angry-computer Our favorite articles about usability testing

Anyone can do usability testing. Read these great resources if you want to learn how to get started with your first usability test.

You can perform a usability test on any kind of information product. An information product can include a website, a set of instructions, a computer application, a physical item, a user manual, and wayfinding signs. Pretty much anything that a real person can interact with is a valid candidate for a usability test.

This year, we shared several great articles about usability testing. Here are seven of our favorite essays and interviews:

1. Quick start guide to usability testing

Technical communicators can examine usability through a number of different methods, such as a formal usability test, paper prototype testing, animated prototype testing, heuristic evaluations, questionnaires, interviews, and focus groups. Each method has pros and cons depending on the product being tested, its state of development, or the environment in which it will be evaluated. Let's examine the steps for a popular usability test method: the formal usability test.

2. How to write usability testing personas

The first step to performing any usability test is to understand the users. If you don't know who uses the system, and why and how they need to access the system, then it's difficult to create a usability test that accurately represents what real people will do on the website. It's important to get this step right.

Personas help us understand who uses the system, and why they use it. Use these quick tips to write your first personas.

3. Writing great user stories

When designing a usability test, the first step is to understand the users. Without that solid foundation, you can't create a usability test that accurately reflects how real people use the website to do real work.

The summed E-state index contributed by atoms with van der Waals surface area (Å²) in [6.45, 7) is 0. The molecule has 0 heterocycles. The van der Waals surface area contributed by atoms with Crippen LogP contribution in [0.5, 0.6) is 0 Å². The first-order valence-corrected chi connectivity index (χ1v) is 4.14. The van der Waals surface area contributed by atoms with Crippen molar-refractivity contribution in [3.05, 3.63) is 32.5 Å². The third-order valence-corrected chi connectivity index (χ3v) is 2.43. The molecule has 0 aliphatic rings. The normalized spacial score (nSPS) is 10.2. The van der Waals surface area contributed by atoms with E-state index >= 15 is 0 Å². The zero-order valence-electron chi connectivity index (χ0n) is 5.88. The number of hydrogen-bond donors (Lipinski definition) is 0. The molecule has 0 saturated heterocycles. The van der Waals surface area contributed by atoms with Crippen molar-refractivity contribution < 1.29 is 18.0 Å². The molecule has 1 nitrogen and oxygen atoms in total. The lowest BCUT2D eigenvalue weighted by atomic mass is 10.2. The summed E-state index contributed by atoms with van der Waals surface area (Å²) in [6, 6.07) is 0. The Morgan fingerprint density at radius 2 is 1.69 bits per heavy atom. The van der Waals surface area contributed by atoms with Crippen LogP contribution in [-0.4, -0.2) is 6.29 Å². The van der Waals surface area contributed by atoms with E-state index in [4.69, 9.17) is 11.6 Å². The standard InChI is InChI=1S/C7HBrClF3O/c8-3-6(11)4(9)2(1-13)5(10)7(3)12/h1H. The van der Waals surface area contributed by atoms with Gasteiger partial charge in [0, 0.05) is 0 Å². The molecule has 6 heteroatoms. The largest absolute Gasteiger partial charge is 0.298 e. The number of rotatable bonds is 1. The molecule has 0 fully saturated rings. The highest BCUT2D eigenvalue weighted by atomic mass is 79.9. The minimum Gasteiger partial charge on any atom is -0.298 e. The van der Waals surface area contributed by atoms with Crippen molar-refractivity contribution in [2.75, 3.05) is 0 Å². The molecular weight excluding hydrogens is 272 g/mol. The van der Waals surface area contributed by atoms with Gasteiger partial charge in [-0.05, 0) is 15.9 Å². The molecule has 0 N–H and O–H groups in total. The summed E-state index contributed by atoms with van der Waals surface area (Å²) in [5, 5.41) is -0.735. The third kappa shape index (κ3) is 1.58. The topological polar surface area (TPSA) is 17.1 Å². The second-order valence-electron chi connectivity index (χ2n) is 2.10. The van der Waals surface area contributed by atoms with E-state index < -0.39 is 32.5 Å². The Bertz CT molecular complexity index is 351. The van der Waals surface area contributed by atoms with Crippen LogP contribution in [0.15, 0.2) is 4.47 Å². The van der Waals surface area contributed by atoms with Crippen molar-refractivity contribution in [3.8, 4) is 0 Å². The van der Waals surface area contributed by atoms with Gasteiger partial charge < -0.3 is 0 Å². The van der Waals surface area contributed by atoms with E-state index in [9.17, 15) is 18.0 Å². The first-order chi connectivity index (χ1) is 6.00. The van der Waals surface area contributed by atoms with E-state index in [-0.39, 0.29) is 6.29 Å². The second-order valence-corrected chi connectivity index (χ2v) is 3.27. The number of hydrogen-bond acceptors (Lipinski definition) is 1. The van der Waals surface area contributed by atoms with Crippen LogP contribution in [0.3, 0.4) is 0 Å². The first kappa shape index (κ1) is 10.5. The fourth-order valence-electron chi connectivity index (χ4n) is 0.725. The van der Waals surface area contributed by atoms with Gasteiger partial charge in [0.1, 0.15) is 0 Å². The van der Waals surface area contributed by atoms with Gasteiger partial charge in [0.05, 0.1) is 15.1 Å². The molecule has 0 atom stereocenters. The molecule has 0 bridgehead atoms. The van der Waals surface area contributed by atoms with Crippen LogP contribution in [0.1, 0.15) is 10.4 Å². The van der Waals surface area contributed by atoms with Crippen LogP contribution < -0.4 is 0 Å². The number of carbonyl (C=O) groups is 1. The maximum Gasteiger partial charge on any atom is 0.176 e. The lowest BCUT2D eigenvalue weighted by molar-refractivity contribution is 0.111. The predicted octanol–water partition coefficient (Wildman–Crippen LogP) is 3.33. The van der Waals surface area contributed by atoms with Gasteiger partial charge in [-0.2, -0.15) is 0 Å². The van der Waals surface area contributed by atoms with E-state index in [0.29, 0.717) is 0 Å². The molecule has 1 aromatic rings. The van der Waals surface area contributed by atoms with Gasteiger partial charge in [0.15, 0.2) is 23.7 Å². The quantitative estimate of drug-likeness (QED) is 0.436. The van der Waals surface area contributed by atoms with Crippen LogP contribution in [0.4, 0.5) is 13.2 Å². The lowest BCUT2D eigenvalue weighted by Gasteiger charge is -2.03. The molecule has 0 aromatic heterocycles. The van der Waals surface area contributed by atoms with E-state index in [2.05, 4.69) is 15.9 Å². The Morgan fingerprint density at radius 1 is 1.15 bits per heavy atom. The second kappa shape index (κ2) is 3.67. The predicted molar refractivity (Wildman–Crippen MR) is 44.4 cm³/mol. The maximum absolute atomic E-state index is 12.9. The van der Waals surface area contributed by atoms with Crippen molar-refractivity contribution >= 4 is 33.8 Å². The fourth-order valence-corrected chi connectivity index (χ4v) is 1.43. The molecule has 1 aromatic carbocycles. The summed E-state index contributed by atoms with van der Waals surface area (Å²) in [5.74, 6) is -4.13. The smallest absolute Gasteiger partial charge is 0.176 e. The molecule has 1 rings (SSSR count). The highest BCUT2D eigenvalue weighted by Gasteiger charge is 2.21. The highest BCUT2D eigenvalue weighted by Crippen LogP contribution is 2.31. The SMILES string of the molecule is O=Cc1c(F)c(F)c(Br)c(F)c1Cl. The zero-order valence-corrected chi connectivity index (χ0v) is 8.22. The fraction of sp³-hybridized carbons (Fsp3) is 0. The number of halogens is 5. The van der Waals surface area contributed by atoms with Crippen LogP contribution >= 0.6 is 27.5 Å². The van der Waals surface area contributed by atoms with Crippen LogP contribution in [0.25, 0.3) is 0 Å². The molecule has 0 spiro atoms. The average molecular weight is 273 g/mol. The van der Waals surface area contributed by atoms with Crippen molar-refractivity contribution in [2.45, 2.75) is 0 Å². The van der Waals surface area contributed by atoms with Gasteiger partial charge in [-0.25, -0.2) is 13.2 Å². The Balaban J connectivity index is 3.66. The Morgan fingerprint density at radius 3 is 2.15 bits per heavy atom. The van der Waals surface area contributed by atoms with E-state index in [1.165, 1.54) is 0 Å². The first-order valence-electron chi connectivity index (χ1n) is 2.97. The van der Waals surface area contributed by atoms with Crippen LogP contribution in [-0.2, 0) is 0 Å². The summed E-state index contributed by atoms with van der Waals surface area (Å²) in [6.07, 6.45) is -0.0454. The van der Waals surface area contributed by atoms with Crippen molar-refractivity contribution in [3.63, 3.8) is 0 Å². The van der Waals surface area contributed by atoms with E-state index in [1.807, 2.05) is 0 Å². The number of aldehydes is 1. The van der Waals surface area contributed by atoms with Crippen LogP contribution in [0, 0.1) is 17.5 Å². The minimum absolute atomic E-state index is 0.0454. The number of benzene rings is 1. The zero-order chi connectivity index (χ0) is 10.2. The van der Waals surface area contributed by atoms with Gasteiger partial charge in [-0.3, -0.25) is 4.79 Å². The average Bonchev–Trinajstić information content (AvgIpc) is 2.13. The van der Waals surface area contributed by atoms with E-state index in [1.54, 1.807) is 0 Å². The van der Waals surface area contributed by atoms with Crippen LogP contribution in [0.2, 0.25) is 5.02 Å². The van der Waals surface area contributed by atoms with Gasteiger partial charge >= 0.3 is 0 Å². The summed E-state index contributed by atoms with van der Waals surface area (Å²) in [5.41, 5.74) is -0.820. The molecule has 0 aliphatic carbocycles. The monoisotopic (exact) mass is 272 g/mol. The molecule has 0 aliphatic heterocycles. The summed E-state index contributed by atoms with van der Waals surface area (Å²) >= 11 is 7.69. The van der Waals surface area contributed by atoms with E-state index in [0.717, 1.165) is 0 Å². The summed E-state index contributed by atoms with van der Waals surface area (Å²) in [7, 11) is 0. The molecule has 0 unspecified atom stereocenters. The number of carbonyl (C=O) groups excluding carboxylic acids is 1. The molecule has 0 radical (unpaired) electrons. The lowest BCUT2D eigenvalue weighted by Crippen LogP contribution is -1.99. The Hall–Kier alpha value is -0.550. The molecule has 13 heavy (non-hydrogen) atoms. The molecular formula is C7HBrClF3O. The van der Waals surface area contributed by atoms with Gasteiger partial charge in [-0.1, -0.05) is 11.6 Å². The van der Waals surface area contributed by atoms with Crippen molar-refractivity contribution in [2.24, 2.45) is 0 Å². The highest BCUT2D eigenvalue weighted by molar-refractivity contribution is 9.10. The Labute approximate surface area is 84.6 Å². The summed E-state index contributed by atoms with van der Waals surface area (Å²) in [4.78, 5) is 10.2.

Usability test design requires knowing who uses the website, what they do on the website, and how they access the website. Writing usability testing personas defines "who uses the website." To understand the "what" and "how," we need to write user stories. These are also called use scenarios.

4. The art of the scenario task

Scenario tasks are the heart of a usability test. They are what you provide to the tester to actually perform the usability test. As such, scenario tasks need to represent what real people do with the system to do real work.

Writing scenario tasks is often more "art" than "science." Scenario tasks need to be focused and directed, but not prescriptive. Follow these best practices for writing your next scenario tasks.

5. How many usability testers

When performing a usability test, you may think "more testers means better results." But that's not always the case. For most usability tests, the answer is "about five." Here's why.

6. Analyzing usability tests with heat maps

After you've performed a usability test of an information product, you need to communicate what worked well and what were the challenges. The client needs to understand the areas that need the most focus so they can put their attention to fixing those rough spots for the next iteration of the product. Here's a visual way to share results.

7. Learning about usability

Thanks to Nick Rosencrans for this interview about usability testing. Good usability means real people can do real tasks in a reasonable amount of time. This can include a variety of methods including a formal usability test, A-B testing, heuristic review, or survey of users. We asked Nick Rosencrans to tell us about usability testing, how to do usability testing, and how to get started in the field.